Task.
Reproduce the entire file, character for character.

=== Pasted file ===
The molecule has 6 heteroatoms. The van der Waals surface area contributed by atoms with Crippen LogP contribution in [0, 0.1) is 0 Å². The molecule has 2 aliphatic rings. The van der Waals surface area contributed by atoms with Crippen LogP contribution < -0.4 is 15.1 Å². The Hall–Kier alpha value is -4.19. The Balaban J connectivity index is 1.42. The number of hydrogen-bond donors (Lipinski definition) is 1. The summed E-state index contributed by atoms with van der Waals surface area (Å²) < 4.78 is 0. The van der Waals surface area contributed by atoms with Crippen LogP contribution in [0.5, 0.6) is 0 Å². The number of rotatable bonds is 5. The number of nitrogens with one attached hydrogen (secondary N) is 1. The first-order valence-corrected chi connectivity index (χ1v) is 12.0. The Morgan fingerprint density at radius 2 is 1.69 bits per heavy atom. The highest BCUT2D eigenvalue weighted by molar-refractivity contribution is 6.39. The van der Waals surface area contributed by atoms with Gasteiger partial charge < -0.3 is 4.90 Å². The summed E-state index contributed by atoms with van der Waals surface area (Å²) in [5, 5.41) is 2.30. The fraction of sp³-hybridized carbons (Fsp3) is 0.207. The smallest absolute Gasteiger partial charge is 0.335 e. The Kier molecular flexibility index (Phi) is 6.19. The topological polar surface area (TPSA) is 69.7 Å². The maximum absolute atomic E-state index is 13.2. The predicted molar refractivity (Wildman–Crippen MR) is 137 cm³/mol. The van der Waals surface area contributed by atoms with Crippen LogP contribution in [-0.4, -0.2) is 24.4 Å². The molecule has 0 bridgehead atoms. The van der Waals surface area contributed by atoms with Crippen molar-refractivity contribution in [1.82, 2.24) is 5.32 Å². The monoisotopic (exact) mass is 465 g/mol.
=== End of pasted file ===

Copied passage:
The molecule has 6 heteroatoms. The van der Waals surface area contributed by atoms with Crippen LogP contribution in [0, 0.1) is 0 Å². The molecule has 2 aliphatic rings. The van der Waals surface area contributed by atoms with Crippen LogP contribution < -0.4 is 15.1 Å². The Hall–Kier alpha value is -4.19. The Balaban J connectivity index is 1.42. The number of hydrogen-bond donors (Lipinski definition) is 1. The summed E-state index contributed by atoms with van der Waals surface area (Å²) < 4.78 is 0. The van der Waals surface area contributed by atoms with Crippen LogP contribution in [0.5, 0.6) is 0 Å². The number of rotatable bonds is 5. The number of nitrogens with one attached hydrogen (secondary N) is 1. The first-order valence-corrected chi connectivity index (χ1v) is 12.0. The Morgan fingerprint density at radius 2 is 1.69 bits per heavy atom. The highest BCUT2D eigenvalue weighted by molar-refractivity contribution is 6.39. The van der Waals surface area contributed by atoms with Gasteiger partial charge < -0.3 is 4.90 Å². The summed E-state index contributed by atoms with van der Waals surface area (Å²) in [5, 5.41) is 2.30. The fraction of sp³-hybridized carbons (Fsp3) is 0.207. The smallest absolute Gasteiger partial charge is 0.335 e. The Kier molecular flexibility index (Phi) is 6.19. The topological polar surface area (TPSA) is 69.7 Å². The maximum absolute atomic E-state index is 13.2. The predicted molar refractivity (Wildman–Crippen MR) is 137 cm³/mol. The van der Waals surface area contributed by atoms with Crippen LogP contribution in [-0.4, -0.2) is 24.4 Å². The molecule has 0 bridgehead atoms. The van der Waals surface area contributed by atoms with Crippen molar-refractivity contribution in [1.82, 2.24) is 5.32 Å². The monoisotopic (exact) mass is 465 g/mol.